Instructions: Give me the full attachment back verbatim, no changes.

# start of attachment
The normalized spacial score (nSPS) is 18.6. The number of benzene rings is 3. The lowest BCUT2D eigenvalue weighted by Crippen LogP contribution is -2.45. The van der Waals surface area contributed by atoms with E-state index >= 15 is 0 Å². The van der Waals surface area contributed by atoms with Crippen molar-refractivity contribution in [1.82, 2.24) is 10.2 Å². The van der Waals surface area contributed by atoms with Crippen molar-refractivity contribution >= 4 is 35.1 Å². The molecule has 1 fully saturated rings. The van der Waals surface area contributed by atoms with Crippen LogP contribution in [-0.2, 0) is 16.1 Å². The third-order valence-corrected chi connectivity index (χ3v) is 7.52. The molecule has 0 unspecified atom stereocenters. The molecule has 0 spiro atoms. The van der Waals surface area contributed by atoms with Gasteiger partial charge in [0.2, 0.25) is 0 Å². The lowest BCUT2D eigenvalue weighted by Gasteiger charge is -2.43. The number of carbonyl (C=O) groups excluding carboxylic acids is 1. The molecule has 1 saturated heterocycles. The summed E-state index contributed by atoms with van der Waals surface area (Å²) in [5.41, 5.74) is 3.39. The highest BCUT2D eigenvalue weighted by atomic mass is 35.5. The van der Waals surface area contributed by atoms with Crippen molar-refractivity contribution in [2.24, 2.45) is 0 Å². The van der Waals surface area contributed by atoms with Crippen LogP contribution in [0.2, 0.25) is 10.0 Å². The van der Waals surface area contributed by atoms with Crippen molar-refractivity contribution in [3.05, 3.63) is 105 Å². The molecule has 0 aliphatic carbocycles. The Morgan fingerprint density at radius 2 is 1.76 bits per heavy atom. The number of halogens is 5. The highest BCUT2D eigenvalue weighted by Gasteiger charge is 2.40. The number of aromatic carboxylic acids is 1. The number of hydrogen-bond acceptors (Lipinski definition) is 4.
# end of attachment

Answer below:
The normalized spacial score (nSPS) is 18.6. The number of benzene rings is 3. The lowest BCUT2D eigenvalue weighted by Crippen LogP contribution is -2.45. The van der Waals surface area contributed by atoms with E-state index >= 15 is 0 Å². The van der Waals surface area contributed by atoms with Crippen molar-refractivity contribution in [1.82, 2.24) is 10.2 Å². The van der Waals surface area contributed by atoms with Crippen molar-refractivity contribution >= 4 is 35.1 Å². The molecule has 1 fully saturated rings. The van der Waals surface area contributed by atoms with Crippen LogP contribution in [-0.2, 0) is 16.1 Å². The third-order valence-corrected chi connectivity index (χ3v) is 7.52. The molecule has 0 unspecified atom stereocenters. The molecule has 0 spiro atoms. The van der Waals surface area contributed by atoms with Gasteiger partial charge in [0.2, 0.25) is 0 Å². The lowest BCUT2D eigenvalue weighted by Gasteiger charge is -2.43. The number of carbonyl (C=O) groups excluding carboxylic acids is 1. The molecule has 1 saturated heterocycles. The summed E-state index contributed by atoms with van der Waals surface area (Å²) in [5.41, 5.74) is 3.39. The highest BCUT2D eigenvalue weighted by atomic mass is 35.5. The van der Waals surface area contributed by atoms with Crippen molar-refractivity contribution in [2.24, 2.45) is 0 Å². The van der Waals surface area contributed by atoms with Crippen LogP contribution in [0.2, 0.25) is 10.0 Å². The van der Waals surface area contributed by atoms with Crippen molar-refractivity contribution in [3.05, 3.63) is 105 Å². The molecule has 0 aliphatic carbocycles. The Morgan fingerprint density at radius 2 is 1.76 bits per heavy atom. The number of halogens is 5. The highest BCUT2D eigenvalue weighted by Gasteiger charge is 2.40. The number of aromatic carboxylic acids is 1. The number of hydrogen-bond acceptors (Lipinski definition) is 4.